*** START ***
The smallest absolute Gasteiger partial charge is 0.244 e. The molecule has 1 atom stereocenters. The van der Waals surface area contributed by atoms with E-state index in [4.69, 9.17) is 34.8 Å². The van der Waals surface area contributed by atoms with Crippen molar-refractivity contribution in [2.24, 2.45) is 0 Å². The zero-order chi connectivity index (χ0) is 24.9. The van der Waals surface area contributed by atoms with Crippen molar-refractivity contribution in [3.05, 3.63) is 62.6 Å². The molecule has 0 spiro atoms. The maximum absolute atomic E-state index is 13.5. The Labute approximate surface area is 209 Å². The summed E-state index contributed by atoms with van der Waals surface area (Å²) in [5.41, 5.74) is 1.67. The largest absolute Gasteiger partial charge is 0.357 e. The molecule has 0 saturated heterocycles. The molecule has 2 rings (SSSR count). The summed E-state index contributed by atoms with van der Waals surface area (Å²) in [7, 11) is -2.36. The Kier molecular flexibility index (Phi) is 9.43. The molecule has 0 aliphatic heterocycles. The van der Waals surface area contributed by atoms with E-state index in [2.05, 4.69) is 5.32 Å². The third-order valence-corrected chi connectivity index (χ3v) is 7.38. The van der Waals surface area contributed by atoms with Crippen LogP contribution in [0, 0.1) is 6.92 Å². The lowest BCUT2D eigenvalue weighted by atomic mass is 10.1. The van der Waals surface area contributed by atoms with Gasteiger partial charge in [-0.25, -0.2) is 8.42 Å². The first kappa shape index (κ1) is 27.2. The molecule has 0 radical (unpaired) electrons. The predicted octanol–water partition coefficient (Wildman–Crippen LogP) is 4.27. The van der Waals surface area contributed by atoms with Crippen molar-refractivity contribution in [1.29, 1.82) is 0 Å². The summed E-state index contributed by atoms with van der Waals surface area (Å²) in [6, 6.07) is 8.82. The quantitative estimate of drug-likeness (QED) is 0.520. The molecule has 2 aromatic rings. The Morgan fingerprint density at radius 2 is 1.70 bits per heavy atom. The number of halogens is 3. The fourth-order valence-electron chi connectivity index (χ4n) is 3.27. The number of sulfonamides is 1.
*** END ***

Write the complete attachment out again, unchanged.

The smallest absolute Gasteiger partial charge is 0.244 e. The molecule has 1 atom stereocenters. The van der Waals surface area contributed by atoms with E-state index in [4.69, 9.17) is 34.8 Å². The van der Waals surface area contributed by atoms with Crippen molar-refractivity contribution in [2.24, 2.45) is 0 Å². The zero-order chi connectivity index (χ0) is 24.9. The van der Waals surface area contributed by atoms with Crippen molar-refractivity contribution in [3.05, 3.63) is 62.6 Å². The molecule has 0 spiro atoms. The maximum absolute atomic E-state index is 13.5. The Labute approximate surface area is 209 Å². The summed E-state index contributed by atoms with van der Waals surface area (Å²) in [5.41, 5.74) is 1.67. The largest absolute Gasteiger partial charge is 0.357 e. The molecule has 0 saturated heterocycles. The molecule has 2 rings (SSSR count). The summed E-state index contributed by atoms with van der Waals surface area (Å²) in [7, 11) is -2.36. The Kier molecular flexibility index (Phi) is 9.43. The molecule has 0 aliphatic heterocycles. The van der Waals surface area contributed by atoms with E-state index in [2.05, 4.69) is 5.32 Å². The third-order valence-corrected chi connectivity index (χ3v) is 7.38. The van der Waals surface area contributed by atoms with Crippen LogP contribution in [0, 0.1) is 6.92 Å². The lowest BCUT2D eigenvalue weighted by atomic mass is 10.1. The van der Waals surface area contributed by atoms with Gasteiger partial charge in [-0.25, -0.2) is 8.42 Å². The first kappa shape index (κ1) is 27.2. The molecule has 0 radical (unpaired) electrons. The predicted octanol–water partition coefficient (Wildman–Crippen LogP) is 4.27. The van der Waals surface area contributed by atoms with Crippen molar-refractivity contribution in [1.29, 1.82) is 0 Å². The summed E-state index contributed by atoms with van der Waals surface area (Å²) in [6, 6.07) is 8.82. The quantitative estimate of drug-likeness (QED) is 0.520. The molecule has 2 aromatic rings. The Morgan fingerprint density at radius 2 is 1.70 bits per heavy atom. The number of halogens is 3. The fourth-order valence-electron chi connectivity index (χ4n) is 3.27. The number of sulfonamides is 1.